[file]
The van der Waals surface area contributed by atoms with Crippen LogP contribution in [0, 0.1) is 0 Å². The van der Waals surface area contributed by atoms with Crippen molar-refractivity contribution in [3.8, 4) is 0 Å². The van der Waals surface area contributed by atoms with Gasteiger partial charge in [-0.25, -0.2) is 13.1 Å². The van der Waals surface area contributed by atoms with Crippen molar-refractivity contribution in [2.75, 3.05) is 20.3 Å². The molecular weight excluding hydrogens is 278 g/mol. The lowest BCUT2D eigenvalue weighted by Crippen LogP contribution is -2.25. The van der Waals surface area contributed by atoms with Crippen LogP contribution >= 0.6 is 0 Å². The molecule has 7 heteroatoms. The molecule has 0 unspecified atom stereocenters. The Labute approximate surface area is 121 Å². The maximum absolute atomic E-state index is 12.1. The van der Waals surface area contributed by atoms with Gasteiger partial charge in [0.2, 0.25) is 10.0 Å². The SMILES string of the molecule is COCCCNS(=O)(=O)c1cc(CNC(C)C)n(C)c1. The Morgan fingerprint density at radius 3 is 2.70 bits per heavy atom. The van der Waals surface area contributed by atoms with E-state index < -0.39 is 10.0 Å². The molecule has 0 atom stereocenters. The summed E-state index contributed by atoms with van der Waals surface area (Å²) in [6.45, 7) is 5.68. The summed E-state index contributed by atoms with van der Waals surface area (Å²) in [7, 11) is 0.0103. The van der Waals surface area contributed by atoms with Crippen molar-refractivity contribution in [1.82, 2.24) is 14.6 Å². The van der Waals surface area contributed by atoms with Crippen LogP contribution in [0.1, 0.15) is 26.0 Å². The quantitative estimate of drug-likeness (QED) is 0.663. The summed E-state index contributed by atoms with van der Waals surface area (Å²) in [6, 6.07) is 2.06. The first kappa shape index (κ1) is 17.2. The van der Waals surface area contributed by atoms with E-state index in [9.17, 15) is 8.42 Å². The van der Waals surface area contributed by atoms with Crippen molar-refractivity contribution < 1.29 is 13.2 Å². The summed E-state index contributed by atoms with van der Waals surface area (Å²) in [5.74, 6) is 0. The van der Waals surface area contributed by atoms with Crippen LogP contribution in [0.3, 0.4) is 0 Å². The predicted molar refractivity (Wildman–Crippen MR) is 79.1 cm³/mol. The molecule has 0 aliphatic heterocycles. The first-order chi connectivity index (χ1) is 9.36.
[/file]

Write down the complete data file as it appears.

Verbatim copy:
The van der Waals surface area contributed by atoms with Crippen LogP contribution in [0, 0.1) is 0 Å². The van der Waals surface area contributed by atoms with Crippen molar-refractivity contribution in [3.8, 4) is 0 Å². The van der Waals surface area contributed by atoms with Gasteiger partial charge in [-0.25, -0.2) is 13.1 Å². The van der Waals surface area contributed by atoms with Crippen molar-refractivity contribution in [2.75, 3.05) is 20.3 Å². The molecular weight excluding hydrogens is 278 g/mol. The lowest BCUT2D eigenvalue weighted by Crippen LogP contribution is -2.25. The van der Waals surface area contributed by atoms with Crippen LogP contribution >= 0.6 is 0 Å². The molecule has 7 heteroatoms. The molecule has 0 unspecified atom stereocenters. The Labute approximate surface area is 121 Å². The maximum absolute atomic E-state index is 12.1. The van der Waals surface area contributed by atoms with Gasteiger partial charge in [0.2, 0.25) is 10.0 Å². The SMILES string of the molecule is COCCCNS(=O)(=O)c1cc(CNC(C)C)n(C)c1. The Morgan fingerprint density at radius 3 is 2.70 bits per heavy atom. The van der Waals surface area contributed by atoms with E-state index < -0.39 is 10.0 Å². The molecule has 0 atom stereocenters. The summed E-state index contributed by atoms with van der Waals surface area (Å²) in [6.45, 7) is 5.68. The summed E-state index contributed by atoms with van der Waals surface area (Å²) in [7, 11) is 0.0103. The van der Waals surface area contributed by atoms with Crippen molar-refractivity contribution in [1.82, 2.24) is 14.6 Å². The van der Waals surface area contributed by atoms with Crippen LogP contribution in [0.1, 0.15) is 26.0 Å². The quantitative estimate of drug-likeness (QED) is 0.663. The summed E-state index contributed by atoms with van der Waals surface area (Å²) in [6, 6.07) is 2.06. The first kappa shape index (κ1) is 17.2. The van der Waals surface area contributed by atoms with E-state index in [9.17, 15) is 8.42 Å². The van der Waals surface area contributed by atoms with Crippen molar-refractivity contribution < 1.29 is 13.2 Å². The summed E-state index contributed by atoms with van der Waals surface area (Å²) in [5.74, 6) is 0. The van der Waals surface area contributed by atoms with Crippen LogP contribution in [0.3, 0.4) is 0 Å². The predicted molar refractivity (Wildman–Crippen MR) is 79.1 cm³/mol. The molecule has 0 aliphatic heterocycles. The first-order chi connectivity index (χ1) is 9.36.